by Caiti Beattie
Neil Chatham, the unassuming-looking director of an Edinburgh property maintenance company, is also a former Enduro and no doubt future Motocross champion. He sounds like a talented guy on a bike, but let’s see what Neil Chatham had to say when we gave him some quickfire questions …
So for some background information, what sort of riding do you do?
Motocross and enduro.
And what bike do you have now?
KTM SXF 350.
Looking back, what would you say is the highlight of your motorbiking career?
Coming 7th overall in the Enduro World Championship Youth Cup 2010, winning two gold medals representing Scotland in the International 6-day Enduro (2011 and 2013) and 2x British Enduro Sprint Champion (2011 and 2013).
Wow! There is a whole lot going on there. What countries have you raced in throughout your career? And what would you say is your favourite?
I have raced in all parts of the UK, France, Italy, Sardinia, Finland, Poland, Slovakia, Spain, Portugal & USA. My favourite country to race in is the USA.
Let’s throw it back, how old were you when you got your first bike? And what kind was it?
I got my first bike when I was four years old. It was my brother’s handed-down Honda QR50.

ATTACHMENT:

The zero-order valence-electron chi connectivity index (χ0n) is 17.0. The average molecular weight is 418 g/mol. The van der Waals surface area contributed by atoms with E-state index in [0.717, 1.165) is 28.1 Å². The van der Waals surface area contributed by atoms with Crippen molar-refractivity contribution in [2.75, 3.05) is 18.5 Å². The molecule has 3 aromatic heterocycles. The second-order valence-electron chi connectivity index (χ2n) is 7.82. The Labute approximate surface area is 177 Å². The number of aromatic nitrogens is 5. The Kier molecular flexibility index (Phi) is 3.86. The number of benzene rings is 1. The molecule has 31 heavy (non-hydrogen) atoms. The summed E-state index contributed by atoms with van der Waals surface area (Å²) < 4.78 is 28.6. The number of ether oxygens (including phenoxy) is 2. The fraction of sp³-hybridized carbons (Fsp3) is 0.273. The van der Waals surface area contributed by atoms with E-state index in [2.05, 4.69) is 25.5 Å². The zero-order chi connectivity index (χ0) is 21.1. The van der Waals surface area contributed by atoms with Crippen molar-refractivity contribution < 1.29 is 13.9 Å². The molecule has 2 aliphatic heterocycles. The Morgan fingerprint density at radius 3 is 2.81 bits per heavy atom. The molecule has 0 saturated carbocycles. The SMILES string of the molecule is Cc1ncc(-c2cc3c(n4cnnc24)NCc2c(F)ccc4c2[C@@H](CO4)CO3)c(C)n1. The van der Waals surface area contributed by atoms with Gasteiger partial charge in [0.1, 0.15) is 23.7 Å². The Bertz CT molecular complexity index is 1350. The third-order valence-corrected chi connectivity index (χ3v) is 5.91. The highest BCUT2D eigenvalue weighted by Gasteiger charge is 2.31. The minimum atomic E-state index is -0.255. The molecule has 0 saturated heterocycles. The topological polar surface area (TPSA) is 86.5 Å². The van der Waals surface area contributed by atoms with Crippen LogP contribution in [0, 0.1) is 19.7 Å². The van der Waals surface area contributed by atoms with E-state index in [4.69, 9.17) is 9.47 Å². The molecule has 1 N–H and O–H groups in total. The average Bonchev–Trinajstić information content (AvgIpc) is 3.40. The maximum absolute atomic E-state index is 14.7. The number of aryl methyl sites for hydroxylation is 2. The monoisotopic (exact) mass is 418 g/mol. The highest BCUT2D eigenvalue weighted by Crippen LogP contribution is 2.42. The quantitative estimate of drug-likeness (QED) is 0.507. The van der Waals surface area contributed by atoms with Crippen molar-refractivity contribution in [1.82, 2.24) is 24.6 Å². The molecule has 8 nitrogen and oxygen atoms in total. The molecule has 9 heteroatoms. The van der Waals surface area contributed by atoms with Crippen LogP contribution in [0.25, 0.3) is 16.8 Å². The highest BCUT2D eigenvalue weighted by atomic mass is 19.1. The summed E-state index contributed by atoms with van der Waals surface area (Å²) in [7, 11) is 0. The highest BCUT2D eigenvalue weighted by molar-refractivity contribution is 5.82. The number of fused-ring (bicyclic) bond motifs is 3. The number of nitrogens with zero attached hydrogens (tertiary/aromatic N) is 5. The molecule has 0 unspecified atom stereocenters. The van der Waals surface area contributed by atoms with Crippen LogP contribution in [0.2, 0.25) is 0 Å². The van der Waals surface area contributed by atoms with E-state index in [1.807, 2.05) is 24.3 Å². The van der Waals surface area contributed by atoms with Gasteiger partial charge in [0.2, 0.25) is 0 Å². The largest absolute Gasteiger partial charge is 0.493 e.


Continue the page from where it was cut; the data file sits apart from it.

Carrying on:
How times have changed! If you could, what advice would you give yourself at 10 years old?
Create a regular training programme and track your results and progress. All of your weaknesses can be turned into strengths by focusing on improving them slowly and consistently over time.
And when you were growing up, who were your biggest heroes?
Rick Johnston, Jeremy McGrath and Ricky Carmichael.
If you could do it all again, is there anything that you would change?
My attitude and approach to training and racing. When you are so emotionally involved with racing it’s very easy to be blinded to what needs to be done and improved upon.
You have achieved a lot over the past couple of years, what have you learned about yourself over the course of your motorbiking career?
More than anything, I learned that current and past failures can be turned into future success if you take personal accountability for those failures. To achieve success, you must never blame external factors or people as these things cannot be changed by your influence, but you solely have the ability to change and improve yourself.
Do you have any exciting plans on your bike coming up?
I’ve recently changed sport and started competing in motocross. In my first full year of racing motocross I finished 2nd overall in the Scottish championship (2016) whilst racing the 2nd half of the season with a snapped left ACL in my knee. It’s my goal to return to racing at the beginning of 2018 and pursue the overall Scottish Motocross Championship.